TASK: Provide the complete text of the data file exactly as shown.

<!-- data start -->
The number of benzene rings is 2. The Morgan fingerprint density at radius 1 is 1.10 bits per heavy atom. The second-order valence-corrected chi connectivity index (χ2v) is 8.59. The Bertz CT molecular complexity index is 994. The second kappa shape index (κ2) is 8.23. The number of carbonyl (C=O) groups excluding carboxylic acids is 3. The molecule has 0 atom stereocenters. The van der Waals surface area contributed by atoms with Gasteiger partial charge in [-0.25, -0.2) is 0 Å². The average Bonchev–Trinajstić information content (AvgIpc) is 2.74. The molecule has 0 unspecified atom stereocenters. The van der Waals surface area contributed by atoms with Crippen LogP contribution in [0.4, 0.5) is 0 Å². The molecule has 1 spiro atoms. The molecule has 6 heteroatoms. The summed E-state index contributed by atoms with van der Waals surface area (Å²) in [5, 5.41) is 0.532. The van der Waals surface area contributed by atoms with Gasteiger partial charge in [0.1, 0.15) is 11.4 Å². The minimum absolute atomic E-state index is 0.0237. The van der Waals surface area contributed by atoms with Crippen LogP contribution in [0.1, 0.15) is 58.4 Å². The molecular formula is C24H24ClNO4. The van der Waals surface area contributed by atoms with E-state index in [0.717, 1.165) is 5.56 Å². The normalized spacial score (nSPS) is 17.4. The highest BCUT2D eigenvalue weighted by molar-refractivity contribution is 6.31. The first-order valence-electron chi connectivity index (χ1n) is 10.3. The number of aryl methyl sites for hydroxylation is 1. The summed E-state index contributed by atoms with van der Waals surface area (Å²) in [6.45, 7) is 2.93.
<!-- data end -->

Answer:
The number of benzene rings is 2. The Morgan fingerprint density at radius 1 is 1.10 bits per heavy atom. The second-order valence-corrected chi connectivity index (χ2v) is 8.59. The Bertz CT molecular complexity index is 994. The second kappa shape index (κ2) is 8.23. The number of carbonyl (C=O) groups excluding carboxylic acids is 3. The molecule has 0 atom stereocenters. The van der Waals surface area contributed by atoms with Gasteiger partial charge in [-0.25, -0.2) is 0 Å². The average Bonchev–Trinajstić information content (AvgIpc) is 2.74. The molecule has 0 unspecified atom stereocenters. The van der Waals surface area contributed by atoms with Crippen LogP contribution in [0.4, 0.5) is 0 Å². The molecule has 1 spiro atoms. The molecule has 6 heteroatoms. The summed E-state index contributed by atoms with van der Waals surface area (Å²) in [5, 5.41) is 0.532. The van der Waals surface area contributed by atoms with Gasteiger partial charge in [0.1, 0.15) is 11.4 Å². The minimum absolute atomic E-state index is 0.0237. The van der Waals surface area contributed by atoms with Crippen LogP contribution in [0.1, 0.15) is 58.4 Å². The molecular formula is C24H24ClNO4. The van der Waals surface area contributed by atoms with E-state index in [0.717, 1.165) is 5.56 Å². The normalized spacial score (nSPS) is 17.4. The highest BCUT2D eigenvalue weighted by molar-refractivity contribution is 6.31. The first-order valence-electron chi connectivity index (χ1n) is 10.3. The number of aryl methyl sites for hydroxylation is 1. The summed E-state index contributed by atoms with van der Waals surface area (Å²) in [6.45, 7) is 2.93.